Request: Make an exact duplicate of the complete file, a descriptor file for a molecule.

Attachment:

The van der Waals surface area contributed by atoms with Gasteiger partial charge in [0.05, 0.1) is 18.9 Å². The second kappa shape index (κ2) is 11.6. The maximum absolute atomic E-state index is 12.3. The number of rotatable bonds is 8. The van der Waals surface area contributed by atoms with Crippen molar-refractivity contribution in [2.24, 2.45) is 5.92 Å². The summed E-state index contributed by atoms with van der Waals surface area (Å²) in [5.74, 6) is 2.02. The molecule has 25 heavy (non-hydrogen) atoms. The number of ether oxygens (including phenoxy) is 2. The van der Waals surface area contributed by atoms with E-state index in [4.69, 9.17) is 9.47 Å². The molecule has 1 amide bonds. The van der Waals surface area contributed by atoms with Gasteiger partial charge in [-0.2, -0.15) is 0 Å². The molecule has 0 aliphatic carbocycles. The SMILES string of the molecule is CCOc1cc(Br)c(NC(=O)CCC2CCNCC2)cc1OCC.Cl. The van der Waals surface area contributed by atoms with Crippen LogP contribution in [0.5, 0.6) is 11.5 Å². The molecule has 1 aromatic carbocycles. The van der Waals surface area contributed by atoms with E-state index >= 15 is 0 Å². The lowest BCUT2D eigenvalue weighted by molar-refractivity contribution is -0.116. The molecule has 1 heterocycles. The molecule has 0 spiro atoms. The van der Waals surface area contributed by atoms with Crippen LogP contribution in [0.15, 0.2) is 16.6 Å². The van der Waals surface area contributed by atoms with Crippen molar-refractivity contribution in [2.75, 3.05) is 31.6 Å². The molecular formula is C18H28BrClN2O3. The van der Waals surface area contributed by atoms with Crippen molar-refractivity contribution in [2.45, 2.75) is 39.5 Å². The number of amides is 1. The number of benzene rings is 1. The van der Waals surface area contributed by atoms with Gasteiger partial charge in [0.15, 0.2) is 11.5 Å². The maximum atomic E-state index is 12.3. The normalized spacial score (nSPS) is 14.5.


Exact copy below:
The van der Waals surface area contributed by atoms with Gasteiger partial charge in [0.05, 0.1) is 18.9 Å². The second kappa shape index (κ2) is 11.6. The maximum absolute atomic E-state index is 12.3. The number of rotatable bonds is 8. The van der Waals surface area contributed by atoms with Crippen molar-refractivity contribution in [2.24, 2.45) is 5.92 Å². The summed E-state index contributed by atoms with van der Waals surface area (Å²) in [5.74, 6) is 2.02. The molecule has 25 heavy (non-hydrogen) atoms. The number of ether oxygens (including phenoxy) is 2. The van der Waals surface area contributed by atoms with E-state index in [4.69, 9.17) is 9.47 Å². The molecule has 1 amide bonds. The van der Waals surface area contributed by atoms with Gasteiger partial charge in [-0.2, -0.15) is 0 Å². The molecule has 0 aliphatic carbocycles. The SMILES string of the molecule is CCOc1cc(Br)c(NC(=O)CCC2CCNCC2)cc1OCC.Cl. The van der Waals surface area contributed by atoms with Crippen LogP contribution in [0.5, 0.6) is 11.5 Å². The molecule has 1 aromatic carbocycles. The van der Waals surface area contributed by atoms with E-state index >= 15 is 0 Å². The lowest BCUT2D eigenvalue weighted by molar-refractivity contribution is -0.116. The molecule has 1 heterocycles. The molecule has 0 spiro atoms. The van der Waals surface area contributed by atoms with Crippen LogP contribution in [0.15, 0.2) is 16.6 Å². The van der Waals surface area contributed by atoms with Crippen molar-refractivity contribution in [2.75, 3.05) is 31.6 Å². The molecular formula is C18H28BrClN2O3. The van der Waals surface area contributed by atoms with Crippen molar-refractivity contribution in [2.45, 2.75) is 39.5 Å². The number of amides is 1. The number of benzene rings is 1. The van der Waals surface area contributed by atoms with Gasteiger partial charge in [0.15, 0.2) is 11.5 Å². The maximum atomic E-state index is 12.3. The normalized spacial score (nSPS) is 14.5.